I think a great photograph is a subject, a context, and nothing else. Remove any clutter that detracts from your message. Get closer -- zoom in -- and crop as tightly as possible. Take photos at various angles and distances to give you more options to choose from. Also experiment with vertical and horizontal camera orientation -- you may discover that this simple shift yields interesting results.

The one big difference I've seen between an amateur photographer and a professional is this: the amateur will take one picture and move on while the pro will take many pictures of the same scene at varying angles, distances and exposures before moving on.

Remember that the center of the frame is the weakest place -- it's static, dull, and gives no value to the context. The more you move the subject away from the center, the more relevance you give to the context; so juggle until you get the right balance.

Use the "Rule of Thirds." Imagine a tic-tac-toe grid over the image you want to take. Use the intersection of those lines to place your subject slightly off center, and bring interest up or down. Horizontal lines are peaceful; diagonals are dynamic or tense; and curves are active and sensuous.

Dawn and dusk provide lovely light, whereas midday light can be harsh. Take advantage of overcast days for photography. That's when the light is even, and casts almost no shadows. Inside, avoid using your flash. Instead, provide as much natural light as possible -- open curtains, or even the door.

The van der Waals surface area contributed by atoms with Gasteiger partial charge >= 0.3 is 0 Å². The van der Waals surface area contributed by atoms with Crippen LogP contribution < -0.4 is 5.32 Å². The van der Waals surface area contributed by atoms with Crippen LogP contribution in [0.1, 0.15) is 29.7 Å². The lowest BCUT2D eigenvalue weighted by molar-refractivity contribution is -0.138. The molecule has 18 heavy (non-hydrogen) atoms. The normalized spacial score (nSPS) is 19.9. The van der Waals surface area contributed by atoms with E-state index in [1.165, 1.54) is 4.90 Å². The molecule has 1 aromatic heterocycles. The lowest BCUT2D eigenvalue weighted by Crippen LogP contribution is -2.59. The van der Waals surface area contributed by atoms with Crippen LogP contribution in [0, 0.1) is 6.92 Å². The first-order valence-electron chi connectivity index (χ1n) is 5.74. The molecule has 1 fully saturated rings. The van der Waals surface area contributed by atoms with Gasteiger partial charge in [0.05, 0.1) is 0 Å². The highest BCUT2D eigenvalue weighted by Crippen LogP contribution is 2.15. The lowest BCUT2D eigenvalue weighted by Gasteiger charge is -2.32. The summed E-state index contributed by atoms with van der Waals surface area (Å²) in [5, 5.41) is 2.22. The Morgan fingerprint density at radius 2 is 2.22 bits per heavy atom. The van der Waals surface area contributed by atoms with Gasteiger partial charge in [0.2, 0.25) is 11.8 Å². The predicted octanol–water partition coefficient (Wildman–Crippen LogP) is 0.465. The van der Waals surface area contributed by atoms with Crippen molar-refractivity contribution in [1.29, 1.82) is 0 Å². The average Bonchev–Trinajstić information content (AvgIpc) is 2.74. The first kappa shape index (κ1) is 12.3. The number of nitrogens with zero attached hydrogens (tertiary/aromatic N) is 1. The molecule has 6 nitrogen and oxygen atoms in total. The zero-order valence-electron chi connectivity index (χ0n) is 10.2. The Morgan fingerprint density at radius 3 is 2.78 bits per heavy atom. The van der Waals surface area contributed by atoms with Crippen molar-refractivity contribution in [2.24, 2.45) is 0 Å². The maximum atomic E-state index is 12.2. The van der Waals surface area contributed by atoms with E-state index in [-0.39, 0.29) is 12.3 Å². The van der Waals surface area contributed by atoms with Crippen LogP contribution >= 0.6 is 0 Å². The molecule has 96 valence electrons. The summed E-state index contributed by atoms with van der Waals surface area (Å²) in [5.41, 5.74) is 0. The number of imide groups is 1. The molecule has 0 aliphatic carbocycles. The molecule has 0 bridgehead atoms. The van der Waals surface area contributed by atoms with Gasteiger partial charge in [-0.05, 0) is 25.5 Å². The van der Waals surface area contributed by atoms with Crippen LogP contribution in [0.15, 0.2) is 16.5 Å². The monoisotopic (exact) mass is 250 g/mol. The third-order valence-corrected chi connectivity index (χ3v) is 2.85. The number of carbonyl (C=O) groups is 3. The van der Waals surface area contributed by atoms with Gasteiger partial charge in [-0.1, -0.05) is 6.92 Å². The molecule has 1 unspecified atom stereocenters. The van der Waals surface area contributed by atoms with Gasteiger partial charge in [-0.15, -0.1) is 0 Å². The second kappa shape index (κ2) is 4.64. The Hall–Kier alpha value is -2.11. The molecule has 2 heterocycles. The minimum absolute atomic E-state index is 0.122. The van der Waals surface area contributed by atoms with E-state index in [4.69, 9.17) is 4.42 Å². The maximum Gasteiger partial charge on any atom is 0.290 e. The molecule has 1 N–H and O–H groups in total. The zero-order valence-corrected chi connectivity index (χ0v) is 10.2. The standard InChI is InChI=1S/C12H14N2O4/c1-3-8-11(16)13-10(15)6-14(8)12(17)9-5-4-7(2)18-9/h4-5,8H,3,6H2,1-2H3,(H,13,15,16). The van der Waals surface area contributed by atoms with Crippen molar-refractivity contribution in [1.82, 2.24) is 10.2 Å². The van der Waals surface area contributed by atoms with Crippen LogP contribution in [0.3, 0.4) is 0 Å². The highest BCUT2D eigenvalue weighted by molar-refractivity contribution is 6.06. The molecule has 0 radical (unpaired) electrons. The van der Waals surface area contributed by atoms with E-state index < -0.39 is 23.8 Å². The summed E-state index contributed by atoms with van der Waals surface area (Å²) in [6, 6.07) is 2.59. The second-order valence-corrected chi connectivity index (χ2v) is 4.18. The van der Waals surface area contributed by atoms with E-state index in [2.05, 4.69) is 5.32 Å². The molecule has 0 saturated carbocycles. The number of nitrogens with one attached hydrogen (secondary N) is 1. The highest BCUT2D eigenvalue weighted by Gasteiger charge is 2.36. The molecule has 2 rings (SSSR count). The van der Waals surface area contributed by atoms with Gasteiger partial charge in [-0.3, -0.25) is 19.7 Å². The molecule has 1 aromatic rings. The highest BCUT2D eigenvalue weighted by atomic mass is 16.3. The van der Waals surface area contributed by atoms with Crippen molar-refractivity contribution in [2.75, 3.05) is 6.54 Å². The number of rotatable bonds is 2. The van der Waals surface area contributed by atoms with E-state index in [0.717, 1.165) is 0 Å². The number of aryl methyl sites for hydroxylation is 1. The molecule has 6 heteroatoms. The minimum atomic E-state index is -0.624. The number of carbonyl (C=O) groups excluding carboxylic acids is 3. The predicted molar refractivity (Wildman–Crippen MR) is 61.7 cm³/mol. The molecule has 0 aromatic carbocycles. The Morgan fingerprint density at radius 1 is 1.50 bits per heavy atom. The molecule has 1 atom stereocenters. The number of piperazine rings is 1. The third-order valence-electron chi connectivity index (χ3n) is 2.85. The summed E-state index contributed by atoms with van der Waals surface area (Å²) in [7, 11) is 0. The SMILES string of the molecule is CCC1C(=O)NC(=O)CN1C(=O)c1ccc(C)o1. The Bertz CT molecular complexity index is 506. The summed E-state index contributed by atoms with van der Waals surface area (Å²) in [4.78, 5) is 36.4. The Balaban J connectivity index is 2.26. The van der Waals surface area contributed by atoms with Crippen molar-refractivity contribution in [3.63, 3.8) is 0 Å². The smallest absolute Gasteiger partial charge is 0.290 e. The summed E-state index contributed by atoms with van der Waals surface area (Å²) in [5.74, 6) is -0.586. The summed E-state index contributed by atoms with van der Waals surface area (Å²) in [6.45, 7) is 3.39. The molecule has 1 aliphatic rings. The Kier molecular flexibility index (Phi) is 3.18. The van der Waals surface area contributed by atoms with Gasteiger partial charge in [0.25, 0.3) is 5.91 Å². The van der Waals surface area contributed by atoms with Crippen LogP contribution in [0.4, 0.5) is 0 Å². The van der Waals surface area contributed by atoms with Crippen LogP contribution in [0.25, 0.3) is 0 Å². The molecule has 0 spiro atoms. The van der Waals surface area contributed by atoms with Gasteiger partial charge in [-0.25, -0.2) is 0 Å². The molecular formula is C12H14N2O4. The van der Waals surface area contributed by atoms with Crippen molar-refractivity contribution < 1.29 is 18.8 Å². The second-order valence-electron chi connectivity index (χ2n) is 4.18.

Where do you go to find the most interesting images? Do you have a favorite place or do you simply like to look around and see what you find? When you are driving, look for:

Light (shadows and highlights)

Shapes (round and angular)

Color (harmony and discord)

Texture (rough and smooth)

Composition (strong and weak)

Tones (light and dark)

Patterns (even and odd)

A picture is a playground for the eyes to explore, so provide a path of movement, and some space for the eye to rest. Your personality and your vision must come through in every photo you take.

Friday, January 25, 2008

What is a treat and train?

A treat and train is a remote reward training system (currently sold under the name MannersMinder) that was developed by Dr. Sophia Yin. Click her name to go to the MannersMinder website.

I like to use it for crate training and for down stays on the mat. The dogs had the breakfast kibble served from the TnT on their mats this morning. The dogs think the TnT isnthe best thing since sliced bread. I own three of the original model.

I set the TnT to the down stay mode to drop one piece of kibble on a variable rate with 10 seconds as the average. That setting means the kibble will fall at an average of every ten seconds apart but may be as close as every second or as far apart as 20 seconds.